In his new book This Town, self-described Washington insider Mark Leibovich paints an unattractive portrait of a capital focused on image, personal wealth and self-interest over public service.
"I've violated an unwritten rule that says people on the inside should not write critically about other people on the inside," said Leibovich, the chief national correspondent for the New York Times Magazine and a former reporter for the Washington Post. "I name names. I write about this decadent world we live in in D.C. and it might not be flattering to people, but I think part of being a good journalist is making things uncomfortable and talking about uncomfortable truths. And frankly, Washington is a very, very comfortable city right now. It’s comfortable economically, it’s comfortable as far as people having their place and getting an easy next act. So if it makes that world a little more uncomfortable, I welcome it."
Leibovich decided to write the book after witnessing the posturing of many of the attendees of the 2008 funeral of Meet the Press host and NBC Washington Bureau Chief Tim Russert, and that's where the book begins. (The full title is This Town: Two Parties and a Funeral – Plus, Plenty of Valet Parking!)
"I saw that Washington had reached a tipping point of self-celebration, which juxtaposed with an incredible level of dissatisfaction out in the country for what is going on in D.C. and also the disconnect between the economic struggle in the country and the incredible wealth that has grown up in the nation's capital; it is now the wealthiest metropolitan area in the United States," said Leibovich.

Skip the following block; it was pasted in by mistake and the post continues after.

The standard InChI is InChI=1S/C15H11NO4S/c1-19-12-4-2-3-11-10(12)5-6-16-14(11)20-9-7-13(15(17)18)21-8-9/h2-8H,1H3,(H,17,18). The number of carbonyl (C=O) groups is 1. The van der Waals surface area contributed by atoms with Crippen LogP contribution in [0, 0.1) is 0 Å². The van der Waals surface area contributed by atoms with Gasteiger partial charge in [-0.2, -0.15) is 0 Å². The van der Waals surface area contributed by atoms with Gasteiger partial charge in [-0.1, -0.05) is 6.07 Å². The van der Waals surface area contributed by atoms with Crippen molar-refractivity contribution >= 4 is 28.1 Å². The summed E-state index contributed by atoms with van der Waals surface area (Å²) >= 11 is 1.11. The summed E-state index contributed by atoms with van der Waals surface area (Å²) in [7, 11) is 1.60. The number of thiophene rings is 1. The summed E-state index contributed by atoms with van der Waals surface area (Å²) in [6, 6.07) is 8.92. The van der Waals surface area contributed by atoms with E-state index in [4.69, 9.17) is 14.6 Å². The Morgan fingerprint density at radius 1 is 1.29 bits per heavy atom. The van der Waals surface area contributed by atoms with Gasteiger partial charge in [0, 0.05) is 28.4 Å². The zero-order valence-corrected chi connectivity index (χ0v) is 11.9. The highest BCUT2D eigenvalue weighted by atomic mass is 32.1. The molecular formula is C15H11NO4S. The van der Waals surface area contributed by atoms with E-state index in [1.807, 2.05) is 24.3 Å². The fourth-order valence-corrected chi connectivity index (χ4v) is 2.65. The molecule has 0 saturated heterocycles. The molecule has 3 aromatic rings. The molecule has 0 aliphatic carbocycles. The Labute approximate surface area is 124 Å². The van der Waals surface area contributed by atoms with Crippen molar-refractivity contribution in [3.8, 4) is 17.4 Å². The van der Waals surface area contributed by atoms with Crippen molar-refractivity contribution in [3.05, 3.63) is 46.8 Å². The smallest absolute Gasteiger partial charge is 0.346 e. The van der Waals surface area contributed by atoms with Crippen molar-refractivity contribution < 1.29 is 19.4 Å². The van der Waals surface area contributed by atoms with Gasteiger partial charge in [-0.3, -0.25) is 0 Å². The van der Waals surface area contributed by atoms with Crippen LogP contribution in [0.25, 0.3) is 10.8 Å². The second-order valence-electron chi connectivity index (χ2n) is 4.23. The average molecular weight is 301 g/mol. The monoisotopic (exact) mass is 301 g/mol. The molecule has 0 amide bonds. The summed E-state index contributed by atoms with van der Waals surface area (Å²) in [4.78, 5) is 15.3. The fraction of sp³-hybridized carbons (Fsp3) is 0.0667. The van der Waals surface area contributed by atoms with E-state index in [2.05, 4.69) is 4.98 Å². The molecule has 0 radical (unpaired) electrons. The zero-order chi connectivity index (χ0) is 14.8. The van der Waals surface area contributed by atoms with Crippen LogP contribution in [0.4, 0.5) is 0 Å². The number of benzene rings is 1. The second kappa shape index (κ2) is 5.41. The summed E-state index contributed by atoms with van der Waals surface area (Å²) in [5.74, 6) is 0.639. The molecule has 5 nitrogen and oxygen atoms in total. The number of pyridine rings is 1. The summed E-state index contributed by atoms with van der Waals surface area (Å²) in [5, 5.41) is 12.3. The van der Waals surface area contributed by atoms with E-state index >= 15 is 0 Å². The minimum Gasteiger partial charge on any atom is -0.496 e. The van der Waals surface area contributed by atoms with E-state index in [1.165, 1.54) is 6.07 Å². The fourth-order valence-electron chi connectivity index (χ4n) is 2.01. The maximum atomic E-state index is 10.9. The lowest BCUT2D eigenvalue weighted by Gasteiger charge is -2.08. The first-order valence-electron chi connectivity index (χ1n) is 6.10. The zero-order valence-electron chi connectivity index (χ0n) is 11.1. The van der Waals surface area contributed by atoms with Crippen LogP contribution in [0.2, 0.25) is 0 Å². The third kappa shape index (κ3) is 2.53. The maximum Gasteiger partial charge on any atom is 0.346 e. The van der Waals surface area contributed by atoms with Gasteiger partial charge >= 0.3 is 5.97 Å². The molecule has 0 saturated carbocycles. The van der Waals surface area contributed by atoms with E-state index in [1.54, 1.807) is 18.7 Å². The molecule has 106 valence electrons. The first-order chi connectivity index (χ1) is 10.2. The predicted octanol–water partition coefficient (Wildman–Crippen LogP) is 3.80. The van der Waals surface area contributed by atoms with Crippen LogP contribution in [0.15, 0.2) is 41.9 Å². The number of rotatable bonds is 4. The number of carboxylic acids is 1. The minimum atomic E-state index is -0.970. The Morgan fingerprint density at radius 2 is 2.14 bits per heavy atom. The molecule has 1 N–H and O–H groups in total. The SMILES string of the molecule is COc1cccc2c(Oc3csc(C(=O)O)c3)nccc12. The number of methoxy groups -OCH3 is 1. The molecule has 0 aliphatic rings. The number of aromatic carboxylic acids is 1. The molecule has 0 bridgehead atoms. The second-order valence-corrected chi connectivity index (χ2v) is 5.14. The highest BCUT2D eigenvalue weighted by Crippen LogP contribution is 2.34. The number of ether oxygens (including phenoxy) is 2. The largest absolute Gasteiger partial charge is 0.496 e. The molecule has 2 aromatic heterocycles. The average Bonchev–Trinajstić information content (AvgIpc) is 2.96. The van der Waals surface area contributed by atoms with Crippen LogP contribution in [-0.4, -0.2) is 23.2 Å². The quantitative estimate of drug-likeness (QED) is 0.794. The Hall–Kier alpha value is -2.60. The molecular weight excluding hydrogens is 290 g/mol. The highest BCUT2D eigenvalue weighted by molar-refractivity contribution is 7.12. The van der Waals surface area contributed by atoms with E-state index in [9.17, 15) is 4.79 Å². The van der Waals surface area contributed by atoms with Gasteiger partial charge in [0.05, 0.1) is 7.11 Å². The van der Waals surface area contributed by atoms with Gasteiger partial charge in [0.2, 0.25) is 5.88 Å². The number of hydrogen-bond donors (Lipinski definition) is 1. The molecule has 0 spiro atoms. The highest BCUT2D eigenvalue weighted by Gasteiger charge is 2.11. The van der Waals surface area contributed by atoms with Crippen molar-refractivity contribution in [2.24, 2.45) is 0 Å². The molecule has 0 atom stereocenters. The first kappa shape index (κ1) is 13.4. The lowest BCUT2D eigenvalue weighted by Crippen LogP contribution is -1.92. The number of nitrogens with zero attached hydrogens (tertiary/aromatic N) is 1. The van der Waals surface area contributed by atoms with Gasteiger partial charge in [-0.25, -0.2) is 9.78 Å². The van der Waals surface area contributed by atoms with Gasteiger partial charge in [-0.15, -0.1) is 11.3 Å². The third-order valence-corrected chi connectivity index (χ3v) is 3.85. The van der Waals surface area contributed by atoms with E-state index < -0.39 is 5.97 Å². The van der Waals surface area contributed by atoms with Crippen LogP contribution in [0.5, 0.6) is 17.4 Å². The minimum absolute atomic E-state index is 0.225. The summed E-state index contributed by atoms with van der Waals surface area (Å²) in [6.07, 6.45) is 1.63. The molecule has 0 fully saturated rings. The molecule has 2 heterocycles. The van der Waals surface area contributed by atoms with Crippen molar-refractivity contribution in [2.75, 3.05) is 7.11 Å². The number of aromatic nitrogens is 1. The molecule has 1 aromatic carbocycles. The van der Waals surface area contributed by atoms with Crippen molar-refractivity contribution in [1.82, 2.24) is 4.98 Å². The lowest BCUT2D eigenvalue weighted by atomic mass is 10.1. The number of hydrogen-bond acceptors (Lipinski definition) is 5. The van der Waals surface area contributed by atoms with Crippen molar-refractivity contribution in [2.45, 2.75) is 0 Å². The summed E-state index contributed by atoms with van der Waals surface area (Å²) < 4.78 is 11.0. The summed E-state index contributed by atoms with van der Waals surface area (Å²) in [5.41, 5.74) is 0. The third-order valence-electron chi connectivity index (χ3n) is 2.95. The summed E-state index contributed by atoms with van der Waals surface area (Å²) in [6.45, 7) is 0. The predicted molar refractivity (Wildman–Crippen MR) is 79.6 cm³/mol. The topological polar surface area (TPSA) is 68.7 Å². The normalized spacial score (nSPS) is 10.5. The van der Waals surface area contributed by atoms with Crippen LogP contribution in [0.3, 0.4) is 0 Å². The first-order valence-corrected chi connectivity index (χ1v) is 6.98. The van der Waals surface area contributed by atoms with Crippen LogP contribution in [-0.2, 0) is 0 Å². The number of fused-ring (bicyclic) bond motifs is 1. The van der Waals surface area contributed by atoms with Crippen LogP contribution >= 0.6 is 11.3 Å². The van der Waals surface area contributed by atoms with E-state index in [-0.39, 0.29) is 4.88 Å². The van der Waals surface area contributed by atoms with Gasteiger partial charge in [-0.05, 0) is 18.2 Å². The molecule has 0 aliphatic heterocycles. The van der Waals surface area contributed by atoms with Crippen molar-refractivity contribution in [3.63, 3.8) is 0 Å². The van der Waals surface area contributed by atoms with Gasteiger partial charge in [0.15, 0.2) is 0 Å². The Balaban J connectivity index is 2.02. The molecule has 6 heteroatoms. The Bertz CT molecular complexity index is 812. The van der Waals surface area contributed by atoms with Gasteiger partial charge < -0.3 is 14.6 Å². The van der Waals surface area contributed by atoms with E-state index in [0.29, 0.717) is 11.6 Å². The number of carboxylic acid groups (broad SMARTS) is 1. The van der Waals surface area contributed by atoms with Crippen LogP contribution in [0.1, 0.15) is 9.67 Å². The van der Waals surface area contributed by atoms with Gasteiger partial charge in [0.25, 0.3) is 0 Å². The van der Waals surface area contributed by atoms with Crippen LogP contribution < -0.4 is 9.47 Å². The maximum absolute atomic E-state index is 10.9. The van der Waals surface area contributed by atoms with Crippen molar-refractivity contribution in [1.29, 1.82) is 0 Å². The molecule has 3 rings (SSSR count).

His book highlights the increased presence of the press and the increased amount of money in politics now, with politicians sticking around the capital after they leave office to become lobbyists. Also of note is what Leibovich calls the "myth of Washington."
"Everyone says Washington is hopelessly divided, which is true to a point. But, in fact the bigger truth, I think, is that Washington is very much interconnected," said Leibovich. "A lot of the same Democratic and Republican pundits you see yelling at each other on TV are quite often striking deals in the green room, trying to go into business together or doing paid speeches together in which they can debate their left/right positions and get paid 50 grand a pop in some cases by some corporations willing to pay it."
Mark Leibovich will give the Millstone Lecture on Wednesday, October 2 at 7:30 p.m. at the Saint Louis University School of Law at 100 N. Tucker Blvd.
The St. Louis Beacon and Saint Louis University School of Law Present the Millstone Lecture by Mark Leibovich: "How Self-Service Has Replaced Public Service in the Gilded Capital"
Wednesday, October 2, 2013
Saint Louis University School of Law, 100 N. Tucker Blvd.
St. Louis Beacon Website